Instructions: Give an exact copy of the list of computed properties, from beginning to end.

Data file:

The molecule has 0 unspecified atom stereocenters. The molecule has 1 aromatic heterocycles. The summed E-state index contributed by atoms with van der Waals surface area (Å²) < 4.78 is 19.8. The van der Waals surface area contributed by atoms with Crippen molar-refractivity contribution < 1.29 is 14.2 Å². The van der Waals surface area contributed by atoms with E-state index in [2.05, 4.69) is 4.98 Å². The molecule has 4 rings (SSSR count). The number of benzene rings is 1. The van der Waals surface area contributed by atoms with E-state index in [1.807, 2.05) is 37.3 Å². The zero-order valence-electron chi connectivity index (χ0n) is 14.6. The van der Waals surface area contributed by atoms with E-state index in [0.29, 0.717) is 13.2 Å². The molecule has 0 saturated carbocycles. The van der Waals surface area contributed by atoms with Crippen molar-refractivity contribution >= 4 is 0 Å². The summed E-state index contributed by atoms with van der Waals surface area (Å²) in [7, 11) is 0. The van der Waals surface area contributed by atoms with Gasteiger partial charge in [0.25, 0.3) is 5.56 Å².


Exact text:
The molecule has 0 unspecified atom stereocenters. The molecule has 1 aromatic heterocycles. The summed E-state index contributed by atoms with van der Waals surface area (Å²) < 4.78 is 19.8. The van der Waals surface area contributed by atoms with Crippen molar-refractivity contribution < 1.29 is 14.2 Å². The van der Waals surface area contributed by atoms with E-state index in [2.05, 4.69) is 4.98 Å². The molecule has 4 rings (SSSR count). The number of benzene rings is 1. The van der Waals surface area contributed by atoms with E-state index in [1.807, 2.05) is 37.3 Å². The zero-order valence-electron chi connectivity index (χ0n) is 14.6. The van der Waals surface area contributed by atoms with E-state index in [0.29, 0.717) is 13.2 Å². The molecule has 0 saturated carbocycles. The van der Waals surface area contributed by atoms with Crippen molar-refractivity contribution >= 4 is 0 Å². The summed E-state index contributed by atoms with van der Waals surface area (Å²) in [7, 11) is 0. The van der Waals surface area contributed by atoms with Gasteiger partial charge in [0.25, 0.3) is 5.56 Å².